Every person has artistic abilities and talents. Doctors are often only seen as healers of the sick. While this is the main focus of our lives, we all have other facets to our personalities. This month we would like to present to you the artistic talents of our cardiologists in the hope that it will bring some brightness into lives that have been so affected by the lockdown. Healing the sick is a doctor’s main focus, but art and other interests allow us to relieve the stress of our professional lives and so be able to be at our best when you need us.

What is art?

Is it mere drawing? No, if you ask me, I would say art is a mélange of emotions. For me, everything in this world represents art. For example, looking at a simple brown leaf lying on the floor with its shadow spread on the ground, the play of sunlight on the blade of the leaf and the gentle movement of the leaf in the breeze, all leave me mesmerized for a while. Yes! Art is all around us if we would just take the time to enjoy it!

My Foray into Art:

I am not a professional artist, in fact, I would call myself an amateur. During my 7th standard chemistry class, my class was asked to draw a beaker, a Bunsen burner and a glass pipe. I took my blunt pencil and drew a slanting line in spite of using a scale. Finally, it turned out to be a nasty drawing that drew the teacher’s ire. Exhibiting my picture to the entire class, my teacher told my classmates that this was an example of how not to draw the picture. My classmates’ response of laughter disturbed me a lot. However, I reflected on my picture and realized why it had turned out so. I hadn’t concentrated properly on the picture. I never bothered about the orientation, the lines, etc. For the first time I saw the picture clearly. I started learning from my mistakes. I started to learn drawing by simply putting my own style of reference points, stable points, straight lines, curves and various strokes. I developed an interest in pencil art which did not use colours and involved only pencil shading. This was my starting point.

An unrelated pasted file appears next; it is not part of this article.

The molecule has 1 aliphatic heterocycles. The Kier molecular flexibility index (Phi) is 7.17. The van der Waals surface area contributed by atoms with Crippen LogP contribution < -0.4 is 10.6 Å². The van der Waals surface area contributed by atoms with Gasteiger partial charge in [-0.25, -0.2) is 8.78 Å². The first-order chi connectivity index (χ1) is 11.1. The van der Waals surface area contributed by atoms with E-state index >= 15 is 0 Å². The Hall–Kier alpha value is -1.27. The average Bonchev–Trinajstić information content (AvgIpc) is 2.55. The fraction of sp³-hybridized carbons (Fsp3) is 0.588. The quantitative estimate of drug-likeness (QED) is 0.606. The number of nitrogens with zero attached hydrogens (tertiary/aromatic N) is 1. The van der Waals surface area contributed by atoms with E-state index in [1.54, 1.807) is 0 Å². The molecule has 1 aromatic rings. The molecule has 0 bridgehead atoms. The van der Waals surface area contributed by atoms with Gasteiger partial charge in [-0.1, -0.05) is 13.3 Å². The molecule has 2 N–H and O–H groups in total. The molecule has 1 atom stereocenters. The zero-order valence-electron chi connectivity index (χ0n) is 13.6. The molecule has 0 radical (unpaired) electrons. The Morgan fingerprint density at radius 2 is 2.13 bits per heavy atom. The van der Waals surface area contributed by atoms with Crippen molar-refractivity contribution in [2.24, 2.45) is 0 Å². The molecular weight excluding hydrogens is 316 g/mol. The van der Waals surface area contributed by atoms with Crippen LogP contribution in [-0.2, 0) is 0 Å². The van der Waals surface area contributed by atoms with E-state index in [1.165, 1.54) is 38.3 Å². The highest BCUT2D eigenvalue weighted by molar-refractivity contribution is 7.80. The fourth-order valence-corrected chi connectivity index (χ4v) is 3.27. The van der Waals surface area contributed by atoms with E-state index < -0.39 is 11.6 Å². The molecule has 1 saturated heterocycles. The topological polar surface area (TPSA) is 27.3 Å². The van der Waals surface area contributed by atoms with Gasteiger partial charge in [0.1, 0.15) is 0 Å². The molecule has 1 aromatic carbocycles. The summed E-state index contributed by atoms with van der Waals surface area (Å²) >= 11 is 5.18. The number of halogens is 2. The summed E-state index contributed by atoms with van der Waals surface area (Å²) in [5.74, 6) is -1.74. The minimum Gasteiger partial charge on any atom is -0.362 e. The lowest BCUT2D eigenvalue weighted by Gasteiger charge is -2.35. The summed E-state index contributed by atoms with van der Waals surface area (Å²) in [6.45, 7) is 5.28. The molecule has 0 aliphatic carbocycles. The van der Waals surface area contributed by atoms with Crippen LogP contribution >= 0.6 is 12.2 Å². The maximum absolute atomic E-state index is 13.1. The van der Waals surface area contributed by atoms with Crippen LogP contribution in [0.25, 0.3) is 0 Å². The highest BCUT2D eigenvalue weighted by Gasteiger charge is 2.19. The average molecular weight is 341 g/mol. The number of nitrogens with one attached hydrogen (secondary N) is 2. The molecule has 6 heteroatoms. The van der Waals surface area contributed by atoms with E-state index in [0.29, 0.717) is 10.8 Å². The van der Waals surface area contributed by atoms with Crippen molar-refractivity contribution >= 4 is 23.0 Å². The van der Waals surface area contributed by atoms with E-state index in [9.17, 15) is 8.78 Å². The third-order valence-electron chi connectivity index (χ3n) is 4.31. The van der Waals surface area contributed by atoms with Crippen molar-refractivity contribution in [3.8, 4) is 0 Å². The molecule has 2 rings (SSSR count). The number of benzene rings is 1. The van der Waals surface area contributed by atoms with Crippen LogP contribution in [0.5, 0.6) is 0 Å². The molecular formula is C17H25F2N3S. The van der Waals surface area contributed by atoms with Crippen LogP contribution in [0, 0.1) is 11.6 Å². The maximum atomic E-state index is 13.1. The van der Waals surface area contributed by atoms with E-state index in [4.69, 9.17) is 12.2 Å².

My Journey:

I started exploring various shades of black. Various types of pencils like B, H, HB, charcoal, graphite, monolith, etc. were my weapons. I also started experimenting with various shades of gray by mixing charcoal powder with rice flour in a mixer. Various gray shades in the art are usually done with a brush but I used filters with different pore sizes to dust over a required area. It was indeed a passion with me once to explore various options like these. My first art on a large scale was a drawing of the Nandhi atop Chamundi Hills. Somehow, my favorites have always been the monuments of India. Maybe because they are filled with emotions. From 2000 to 2006, I drew a lot of pictures that included monuments, Gods and Goddesses of all religions, renowned people and nature. I also drew portraits of my friends to gift them on their birthdays. I released a book called Life in Carbon.

Waning Phase: